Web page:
When instituted for the 2006-07 season, USA Hockey’s initiative to call infractions to a higher standard was as well-intentioned as it was bold.
It wasn’t long, however, before the newly minted “new standard” suffered from the perception that hockey had been replaced by a hail of referee whistles and player processions to the penalty box.
As the 2007-08 season dawns, we can look back to see that while there were some initial growing pains, a great deal of progress was also made as players, coaches and officials found their way through the effort to clean up the action.
Most famously, the National Hockey League began calling the game this way in 2005-06. One year later, USA Hockey picked up the baton. The handoff may not have been flawless, but there was an air of inevitability, if not necessity, to the transition.
“When the NHL stayed with it through the halfway point of the [2005-06] season, and on through the playoffs, not only were we surprised, we were very, very pleased,” said Dave LaBuda, who enters his first season as USA Hockey’s national referee-in-chief after serving in that capacity in the Central District for 16 years.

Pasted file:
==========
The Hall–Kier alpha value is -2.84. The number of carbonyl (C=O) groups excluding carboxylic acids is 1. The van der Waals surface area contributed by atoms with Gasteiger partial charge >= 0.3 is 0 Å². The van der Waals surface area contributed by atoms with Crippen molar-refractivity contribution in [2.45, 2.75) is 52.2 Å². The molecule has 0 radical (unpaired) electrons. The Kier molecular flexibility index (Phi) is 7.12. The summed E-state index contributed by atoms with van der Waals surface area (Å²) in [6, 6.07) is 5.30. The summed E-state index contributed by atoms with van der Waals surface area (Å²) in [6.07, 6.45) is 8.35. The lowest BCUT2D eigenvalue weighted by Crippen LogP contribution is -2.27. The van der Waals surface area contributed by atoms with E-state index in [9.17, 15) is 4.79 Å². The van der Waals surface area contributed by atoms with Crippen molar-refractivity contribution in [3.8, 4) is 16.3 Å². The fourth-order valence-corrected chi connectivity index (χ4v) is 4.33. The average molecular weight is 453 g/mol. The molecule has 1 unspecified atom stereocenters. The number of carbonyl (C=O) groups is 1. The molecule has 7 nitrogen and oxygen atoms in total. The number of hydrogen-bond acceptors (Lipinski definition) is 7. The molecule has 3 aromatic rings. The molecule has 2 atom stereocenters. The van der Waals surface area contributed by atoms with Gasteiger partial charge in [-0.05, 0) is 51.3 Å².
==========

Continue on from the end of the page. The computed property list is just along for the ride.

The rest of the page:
“When they went to an entire season before us, we felt all the factors were right for a similar standard.”
It wasn’t all fun and games in the beginning. Not long into the 2006-07 season, news of USA Hockey’s movement had found its way to The Wall Street Journal in an October piece that could hardly have been considered positive. Whoever said “no publicity is bad publicity” didn’t work in youth sports.
Undeterred, however, USA Hockey officials felt as if they had embarked on a worthwhile journey as they defended a positive cultural change.
“We’re trying to focus the game back on the skill development of the players – individual skill development as well as team development,” LaBuda said.
“What we hopefully will end up with is a game that is much fairer and safer, and, most important, it’s fun to play again. ... It is still going to be a competitive game. It still is a contact sport. What we’re trying to do is bring back the element of skill.”
Of course, with so many moving parts to the initiative – players, coaches, parents, and officials – the initiative courted complications. While there were numerous videos and demonstrations on how the game would be called, everyone involved would need to learn the new rules definitions on the ice.
“At the beginning of the year, there were numerous ‘Why is that a penalty?’ questions,” said Kevin Loftus, a Level 3 referee entering his seventh season wearing stripes in St. Paul, Minn. “Coaches had to adapt, referees had to adapt and, above all, the players had to adapt. As the year went on, everybody adapted. To me, it got to be a better game.”
Between the officials and the players, however, coaches, some of whom relied to varying degrees on interference as a coaching philosophy, were caught in the middle. Often presented with a delicate mix of providing a positive